Our much-envied way of life in the United States, we’re often told, comes at a price.
That reminder usually surfaces as we pay tribute to the brave men and women who serve so selflessly in the U.S. military.
Sometimes, though, the price of making our great society function can be measured in actual dollars and cents. And, make no mistake, without the Freedom of Information Act, this country would not be nearly as great.
FOIA is a law that opens government records to members of the public. It is what empowers citizens to know how their tax dollars are being spent and keeps government corruption from running rampant at the local, state and federal levels.
Yes, responding to some of the more detailed FOIA requests can be costly. As we reported earlier this week in the Kane County Chronicle, St. Charles School District 303 in December spent more than $16,000 responding to a FOIA request from Kathy Kapusta, a St. Charles woman who sought information related to the district’s use of procurement cards.
We at the Chronicle regularly make use of FOIA requests, and the results make a huge difference in our ability to keep readers informed about important happenings in their community.
FOIA-driven reporting helped us shine light on the inflated enrollment numbers used by Geneva School District 304 that factored into a referendum used to build two new elementary schools and make various upgrades at other schools. Police investigation records obtained through FOIA allowed us to detail the thousands of dollars of unauthorized expenditures made by former Geneva streets superintendent Stephen LeMaire. And our own extensive report about local school districts’ use of P-cards also came through FOIA requests.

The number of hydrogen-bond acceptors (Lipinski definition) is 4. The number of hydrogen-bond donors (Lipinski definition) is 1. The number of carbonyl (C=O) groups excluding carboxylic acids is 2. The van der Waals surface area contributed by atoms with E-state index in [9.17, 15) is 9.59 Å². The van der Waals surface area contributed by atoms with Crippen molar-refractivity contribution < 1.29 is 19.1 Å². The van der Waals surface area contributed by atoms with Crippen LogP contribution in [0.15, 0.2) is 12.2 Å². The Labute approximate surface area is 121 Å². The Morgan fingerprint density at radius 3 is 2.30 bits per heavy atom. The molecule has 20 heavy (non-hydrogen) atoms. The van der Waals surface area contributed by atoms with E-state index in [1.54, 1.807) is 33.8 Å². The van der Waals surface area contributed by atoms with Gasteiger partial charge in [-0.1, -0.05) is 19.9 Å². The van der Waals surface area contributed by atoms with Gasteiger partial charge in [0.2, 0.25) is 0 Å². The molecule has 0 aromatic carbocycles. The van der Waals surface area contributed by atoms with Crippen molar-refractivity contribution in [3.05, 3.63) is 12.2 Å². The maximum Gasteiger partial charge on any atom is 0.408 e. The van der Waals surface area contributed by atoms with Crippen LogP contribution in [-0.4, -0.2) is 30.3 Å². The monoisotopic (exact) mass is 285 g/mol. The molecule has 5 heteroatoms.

Sometimes FOIA requests are met with grumbling from local officials, who tend to be unenthused about the time and effort required to respond. That’s understandable, but we should all keep in mind that the cost to society of a government allowed to operate shrouded in secrecy would be incalculably higher.
Many FOIA requests would not be necessary if more governmental bodies would hand over basic information upon unofficial requests. But, in many cases, inquiries are not properly addressed unless a FOIA request mandates it, making for a more drawn-out, time-intensive process for all involved.
There are examples of transparency in the area that deserve to be commended. In 2013, Kane County was identified as the only county in the state to score 100 percent for transparency based on the wealth of public information included on the county’s website, countyofkane.org. St. Charles School District 303 has a helpful section on its website where it lists past FOIA requests and the district’s responses.
But there are many public officials that would prefer their decisions remain unexamined, their expenditures unchecked. Be thankful that the FOIA prevents our country from operating this way. Even when it comes at a substantial price tag, keeping the government accountable is money well spent.